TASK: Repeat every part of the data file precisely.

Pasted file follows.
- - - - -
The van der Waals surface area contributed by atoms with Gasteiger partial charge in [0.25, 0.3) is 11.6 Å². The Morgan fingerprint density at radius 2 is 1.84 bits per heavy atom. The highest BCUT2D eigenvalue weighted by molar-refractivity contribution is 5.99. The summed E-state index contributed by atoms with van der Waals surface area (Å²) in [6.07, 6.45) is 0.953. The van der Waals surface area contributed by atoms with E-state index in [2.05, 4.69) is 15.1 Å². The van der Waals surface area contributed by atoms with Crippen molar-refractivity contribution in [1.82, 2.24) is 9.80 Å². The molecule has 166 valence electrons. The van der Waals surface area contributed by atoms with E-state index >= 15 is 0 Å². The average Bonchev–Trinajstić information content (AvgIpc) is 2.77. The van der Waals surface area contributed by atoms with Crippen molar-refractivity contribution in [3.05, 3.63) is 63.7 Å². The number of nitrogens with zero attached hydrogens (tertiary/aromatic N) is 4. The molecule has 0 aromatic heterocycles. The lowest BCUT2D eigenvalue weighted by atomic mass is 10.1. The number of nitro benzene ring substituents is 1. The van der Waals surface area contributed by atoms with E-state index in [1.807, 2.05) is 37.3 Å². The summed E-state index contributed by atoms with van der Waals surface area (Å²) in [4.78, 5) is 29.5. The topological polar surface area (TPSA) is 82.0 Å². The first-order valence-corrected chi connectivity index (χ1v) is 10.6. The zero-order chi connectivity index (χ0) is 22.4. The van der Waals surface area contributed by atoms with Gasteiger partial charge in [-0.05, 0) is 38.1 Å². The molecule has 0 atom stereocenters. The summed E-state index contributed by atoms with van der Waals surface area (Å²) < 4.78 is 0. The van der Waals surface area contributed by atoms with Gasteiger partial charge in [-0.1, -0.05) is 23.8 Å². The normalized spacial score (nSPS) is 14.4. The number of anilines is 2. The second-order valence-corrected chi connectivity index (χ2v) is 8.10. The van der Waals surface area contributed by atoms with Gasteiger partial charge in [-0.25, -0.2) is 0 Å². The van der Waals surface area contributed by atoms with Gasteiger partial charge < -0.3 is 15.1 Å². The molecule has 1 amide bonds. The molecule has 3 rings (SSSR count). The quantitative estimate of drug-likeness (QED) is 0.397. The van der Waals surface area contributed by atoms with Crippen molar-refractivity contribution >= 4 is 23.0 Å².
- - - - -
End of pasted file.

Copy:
The van der Waals surface area contributed by atoms with Gasteiger partial charge in [0.25, 0.3) is 11.6 Å². The Morgan fingerprint density at radius 2 is 1.84 bits per heavy atom. The highest BCUT2D eigenvalue weighted by molar-refractivity contribution is 5.99. The summed E-state index contributed by atoms with van der Waals surface area (Å²) in [6.07, 6.45) is 0.953. The van der Waals surface area contributed by atoms with E-state index in [2.05, 4.69) is 15.1 Å². The van der Waals surface area contributed by atoms with Crippen molar-refractivity contribution in [1.82, 2.24) is 9.80 Å². The molecule has 166 valence electrons. The van der Waals surface area contributed by atoms with E-state index >= 15 is 0 Å². The average Bonchev–Trinajstić information content (AvgIpc) is 2.77. The van der Waals surface area contributed by atoms with Crippen molar-refractivity contribution in [3.05, 3.63) is 63.7 Å². The number of nitrogens with zero attached hydrogens (tertiary/aromatic N) is 4. The molecule has 0 aromatic heterocycles. The lowest BCUT2D eigenvalue weighted by atomic mass is 10.1. The number of nitro benzene ring substituents is 1. The van der Waals surface area contributed by atoms with E-state index in [1.807, 2.05) is 37.3 Å². The summed E-state index contributed by atoms with van der Waals surface area (Å²) in [4.78, 5) is 29.5. The topological polar surface area (TPSA) is 82.0 Å². The first-order valence-corrected chi connectivity index (χ1v) is 10.6. The zero-order chi connectivity index (χ0) is 22.4. The van der Waals surface area contributed by atoms with Gasteiger partial charge in [-0.05, 0) is 38.1 Å². The molecule has 0 atom stereocenters. The summed E-state index contributed by atoms with van der Waals surface area (Å²) < 4.78 is 0. The van der Waals surface area contributed by atoms with Gasteiger partial charge in [-0.1, -0.05) is 23.8 Å². The normalized spacial score (nSPS) is 14.4. The number of anilines is 2. The second-order valence-corrected chi connectivity index (χ2v) is 8.10. The van der Waals surface area contributed by atoms with Gasteiger partial charge in [-0.25, -0.2) is 0 Å². The van der Waals surface area contributed by atoms with Gasteiger partial charge < -0.3 is 15.1 Å². The molecule has 1 amide bonds. The molecule has 3 rings (SSSR count). The quantitative estimate of drug-likeness (QED) is 0.397. The van der Waals surface area contributed by atoms with Crippen molar-refractivity contribution >= 4 is 23.0 Å².